VMware released a series of updates to address the OpenSSL vulnerability known as Heartbleed in its products in April, but many organizations still haven’t secured their installations, virtualization management firm CloudPhysics reported on Monday.
Based on machine metadata collected from virtualized datacenters, CloudPhysics determined that 57% of VMware vCenter servers and 58% of VMware ESXi hypervisor hosts are still vulnerable to Heartbleed attacks.
“This is a remarkably high percentage given that ESX run the majority of business critical VMs in the world. I speculate that IT teams are more lax about patching ESXi since those machines are typically behind the firewall and not easy to reach from the outside world,” Irfan Ahmad, CTO and co-founder of CloudPhysics, wrote in a blog post.
“However, that laxity doesn’t make the delay in patching a good idea,” he added. “For one thing, insider attacks continue to be a major source of breaches. Another consideration is that if outside attackers do manage to infiltrate a low privilege service inside your firewall, you have just given them carte blanche to attack your most sensitive data.”
According to Ahmad, 40% of the organizations in CloudPhysics’ dataset have at least one vCenter server or ESXi host running a vulnerable version of OpenSSL. By May, over 25% of vCenter servers and ESXi hosts had been patched, but over the next two months, the rate at which organizations were applying the updates had slowed down.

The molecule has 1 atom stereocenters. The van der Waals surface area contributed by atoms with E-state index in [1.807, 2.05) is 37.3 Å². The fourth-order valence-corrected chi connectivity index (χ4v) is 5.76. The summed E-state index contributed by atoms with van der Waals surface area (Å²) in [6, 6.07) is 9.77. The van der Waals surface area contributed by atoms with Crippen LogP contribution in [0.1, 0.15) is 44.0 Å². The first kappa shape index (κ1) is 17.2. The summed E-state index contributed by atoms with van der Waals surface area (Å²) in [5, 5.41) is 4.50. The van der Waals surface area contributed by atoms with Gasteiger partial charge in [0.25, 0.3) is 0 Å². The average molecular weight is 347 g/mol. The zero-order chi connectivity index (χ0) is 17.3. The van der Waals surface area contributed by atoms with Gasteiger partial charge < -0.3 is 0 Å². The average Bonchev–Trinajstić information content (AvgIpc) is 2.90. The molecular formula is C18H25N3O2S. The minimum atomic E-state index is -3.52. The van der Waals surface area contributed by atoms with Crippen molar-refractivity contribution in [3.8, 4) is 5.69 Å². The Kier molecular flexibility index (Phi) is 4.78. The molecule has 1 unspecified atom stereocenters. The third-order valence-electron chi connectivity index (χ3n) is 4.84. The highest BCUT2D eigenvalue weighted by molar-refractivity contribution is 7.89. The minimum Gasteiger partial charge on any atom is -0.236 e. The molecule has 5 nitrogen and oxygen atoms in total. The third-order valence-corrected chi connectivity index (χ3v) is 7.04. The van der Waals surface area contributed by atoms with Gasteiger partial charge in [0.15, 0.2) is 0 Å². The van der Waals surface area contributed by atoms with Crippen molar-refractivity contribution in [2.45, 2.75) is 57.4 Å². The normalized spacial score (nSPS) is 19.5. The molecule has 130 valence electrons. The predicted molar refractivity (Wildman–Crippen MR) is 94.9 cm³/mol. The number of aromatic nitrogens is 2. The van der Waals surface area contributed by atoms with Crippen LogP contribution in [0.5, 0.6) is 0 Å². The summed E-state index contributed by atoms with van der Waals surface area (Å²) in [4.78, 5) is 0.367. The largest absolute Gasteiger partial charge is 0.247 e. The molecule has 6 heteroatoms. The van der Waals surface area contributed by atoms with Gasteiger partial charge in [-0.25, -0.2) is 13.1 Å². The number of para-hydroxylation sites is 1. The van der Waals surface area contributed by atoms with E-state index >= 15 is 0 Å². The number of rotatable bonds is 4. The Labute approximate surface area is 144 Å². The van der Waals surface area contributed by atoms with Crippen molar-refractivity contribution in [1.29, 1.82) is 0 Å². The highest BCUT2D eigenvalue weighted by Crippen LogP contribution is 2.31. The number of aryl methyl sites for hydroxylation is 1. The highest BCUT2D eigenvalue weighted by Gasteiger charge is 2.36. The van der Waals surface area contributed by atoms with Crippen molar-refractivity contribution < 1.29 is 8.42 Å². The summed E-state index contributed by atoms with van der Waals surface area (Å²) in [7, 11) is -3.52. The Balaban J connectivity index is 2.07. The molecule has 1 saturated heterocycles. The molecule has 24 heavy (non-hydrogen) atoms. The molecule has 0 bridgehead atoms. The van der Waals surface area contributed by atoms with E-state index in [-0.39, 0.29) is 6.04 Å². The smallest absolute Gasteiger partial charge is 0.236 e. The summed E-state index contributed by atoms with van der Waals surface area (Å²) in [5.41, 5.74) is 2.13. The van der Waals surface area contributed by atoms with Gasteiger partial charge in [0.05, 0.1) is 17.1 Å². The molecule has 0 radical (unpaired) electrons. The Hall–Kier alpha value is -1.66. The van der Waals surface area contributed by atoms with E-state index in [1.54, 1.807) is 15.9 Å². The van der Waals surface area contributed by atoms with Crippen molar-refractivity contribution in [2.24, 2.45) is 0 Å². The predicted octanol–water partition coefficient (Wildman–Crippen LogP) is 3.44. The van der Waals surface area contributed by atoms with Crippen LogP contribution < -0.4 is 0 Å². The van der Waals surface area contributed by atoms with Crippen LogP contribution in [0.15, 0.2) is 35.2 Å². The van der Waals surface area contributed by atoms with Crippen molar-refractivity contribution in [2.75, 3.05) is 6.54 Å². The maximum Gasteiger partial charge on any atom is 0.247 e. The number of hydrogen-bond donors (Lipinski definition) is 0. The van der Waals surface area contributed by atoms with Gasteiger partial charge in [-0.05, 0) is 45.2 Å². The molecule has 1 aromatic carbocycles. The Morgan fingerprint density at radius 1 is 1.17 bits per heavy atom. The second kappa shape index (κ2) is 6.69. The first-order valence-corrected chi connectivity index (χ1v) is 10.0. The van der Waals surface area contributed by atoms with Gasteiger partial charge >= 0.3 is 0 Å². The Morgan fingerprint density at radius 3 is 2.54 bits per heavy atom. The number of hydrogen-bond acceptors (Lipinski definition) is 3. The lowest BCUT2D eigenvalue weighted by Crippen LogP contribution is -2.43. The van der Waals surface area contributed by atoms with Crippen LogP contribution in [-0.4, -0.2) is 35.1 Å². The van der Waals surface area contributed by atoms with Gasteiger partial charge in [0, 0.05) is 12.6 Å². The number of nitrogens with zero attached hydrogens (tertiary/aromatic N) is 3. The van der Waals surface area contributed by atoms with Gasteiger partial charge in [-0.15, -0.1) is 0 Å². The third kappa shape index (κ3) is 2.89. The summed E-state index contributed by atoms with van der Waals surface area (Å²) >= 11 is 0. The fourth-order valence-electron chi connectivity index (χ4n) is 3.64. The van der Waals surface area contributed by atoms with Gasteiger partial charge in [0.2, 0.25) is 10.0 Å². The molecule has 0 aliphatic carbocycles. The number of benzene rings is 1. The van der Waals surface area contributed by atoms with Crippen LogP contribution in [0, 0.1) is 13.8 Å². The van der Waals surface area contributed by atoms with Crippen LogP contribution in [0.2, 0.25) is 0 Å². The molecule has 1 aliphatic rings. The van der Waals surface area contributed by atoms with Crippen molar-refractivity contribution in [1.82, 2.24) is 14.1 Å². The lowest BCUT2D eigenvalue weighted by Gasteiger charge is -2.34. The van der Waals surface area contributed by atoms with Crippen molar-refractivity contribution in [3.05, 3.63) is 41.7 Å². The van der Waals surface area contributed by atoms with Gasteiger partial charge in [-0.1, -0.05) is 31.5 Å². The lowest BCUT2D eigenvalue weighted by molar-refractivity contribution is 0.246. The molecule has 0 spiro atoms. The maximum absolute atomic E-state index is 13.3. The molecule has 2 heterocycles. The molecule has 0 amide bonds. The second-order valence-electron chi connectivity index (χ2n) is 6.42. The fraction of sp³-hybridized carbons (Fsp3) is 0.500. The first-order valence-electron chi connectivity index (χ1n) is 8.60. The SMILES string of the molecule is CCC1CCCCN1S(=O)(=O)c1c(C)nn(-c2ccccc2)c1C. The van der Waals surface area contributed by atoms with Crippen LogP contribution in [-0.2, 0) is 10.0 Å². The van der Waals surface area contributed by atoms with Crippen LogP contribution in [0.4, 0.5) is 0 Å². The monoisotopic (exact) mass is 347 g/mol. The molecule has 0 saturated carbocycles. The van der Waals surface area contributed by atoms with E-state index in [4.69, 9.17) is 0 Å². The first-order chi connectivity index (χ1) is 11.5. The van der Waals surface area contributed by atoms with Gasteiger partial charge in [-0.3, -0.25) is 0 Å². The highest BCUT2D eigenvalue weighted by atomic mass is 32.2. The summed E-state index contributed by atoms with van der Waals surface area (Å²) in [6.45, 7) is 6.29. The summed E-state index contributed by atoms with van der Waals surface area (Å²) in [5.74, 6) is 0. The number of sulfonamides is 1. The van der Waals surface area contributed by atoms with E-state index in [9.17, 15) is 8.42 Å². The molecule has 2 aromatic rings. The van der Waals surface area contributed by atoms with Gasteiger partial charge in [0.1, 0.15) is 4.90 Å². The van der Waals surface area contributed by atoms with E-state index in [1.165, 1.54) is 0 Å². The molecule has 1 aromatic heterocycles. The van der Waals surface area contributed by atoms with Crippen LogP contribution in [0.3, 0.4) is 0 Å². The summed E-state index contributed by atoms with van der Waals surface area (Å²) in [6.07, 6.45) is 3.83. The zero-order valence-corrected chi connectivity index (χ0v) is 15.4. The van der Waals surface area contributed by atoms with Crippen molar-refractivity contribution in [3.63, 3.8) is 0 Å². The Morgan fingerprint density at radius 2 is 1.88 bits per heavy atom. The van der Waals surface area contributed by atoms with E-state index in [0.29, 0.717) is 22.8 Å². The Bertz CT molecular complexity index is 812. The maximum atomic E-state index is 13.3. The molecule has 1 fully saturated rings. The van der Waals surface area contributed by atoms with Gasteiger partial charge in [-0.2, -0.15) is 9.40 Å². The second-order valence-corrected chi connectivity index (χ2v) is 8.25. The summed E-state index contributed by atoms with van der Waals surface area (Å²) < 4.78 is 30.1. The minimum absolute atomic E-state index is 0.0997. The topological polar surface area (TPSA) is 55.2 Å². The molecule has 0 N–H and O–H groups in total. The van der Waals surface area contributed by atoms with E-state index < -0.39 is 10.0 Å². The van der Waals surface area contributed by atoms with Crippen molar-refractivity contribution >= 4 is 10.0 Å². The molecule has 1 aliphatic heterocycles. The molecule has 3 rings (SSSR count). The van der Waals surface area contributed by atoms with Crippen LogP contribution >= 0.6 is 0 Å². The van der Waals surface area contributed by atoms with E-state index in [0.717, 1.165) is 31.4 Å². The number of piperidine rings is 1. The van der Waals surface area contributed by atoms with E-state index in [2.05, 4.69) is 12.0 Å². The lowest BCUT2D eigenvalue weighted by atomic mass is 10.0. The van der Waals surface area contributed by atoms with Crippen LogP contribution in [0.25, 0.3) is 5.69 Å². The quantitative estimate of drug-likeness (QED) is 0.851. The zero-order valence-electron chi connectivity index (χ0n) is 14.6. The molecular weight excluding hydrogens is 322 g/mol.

Shortly after the existence of the Heartbleed bug came to light, there were roughly 600,000 vulnerable systems. A couple of months later, Errata Security reported that the number was down to 300,000. However, some experts predict that it will take months, possibly even years, until all systems are patched.
“If insiders, or attackers via insiders, exploit the Heartbleed vulnerability through an untraceable attack they can gain access to mission-critical systems. With the window for the exploit being so large, combined with the current slowness of patching, the severity of an already serious problem is exacerbated,” Ron Zalkind, CTO of cloud data protection company CloudLock, told SecurityWeek.
“Maintaining patches is always prudent, but with an exploit like Heartbleed, its importance cannot be overstated. We strongly encourage organizations to immediately patch their systems per guidance from VMware, with a particular focus on systems that are the most significant to their businesses.”
Eric Chiu, founder and president of cloud control company HyTrust, points out that the traditional approach to security has been to protect the perimeter, which has bred a long-standing misconception that systems within an organization’s datacenter don’t need to be protected.
“However, breaches are not only happening more often and getting bigger, but they’re also primarily happening from the inside. Attackers are using social engineering, phishing, malware and other attack techniques to steal employee or I.T. credentials in order to gain access to networks. Once in, they can move forward, backward or laterally, and siphon large amounts of sensitive data without ever being detected. Given that virtualization is a ‘concentration’ of systems and data, the result is a higher concentration of risk. If an attacker is able to pose as a virtualization admin, for example, that could ultimately be ‘game over’ for a victim company,” Chiu told SecurityWeek.
“Bottom line, organizations need to shift their security strategy from that of just an ‘outside-in’ approach, to an ‘inside-out’ model. They should assume attackers are already inside, in which case access controls, audit logging, alerts and data encryption are important—if not critical… especially in ensuring a secure cloud environment.”
Related: Heartbleed Vulnerability Still Beating Strong
Related: Recovering from Heartbleed: The Hard Work Lies Ahead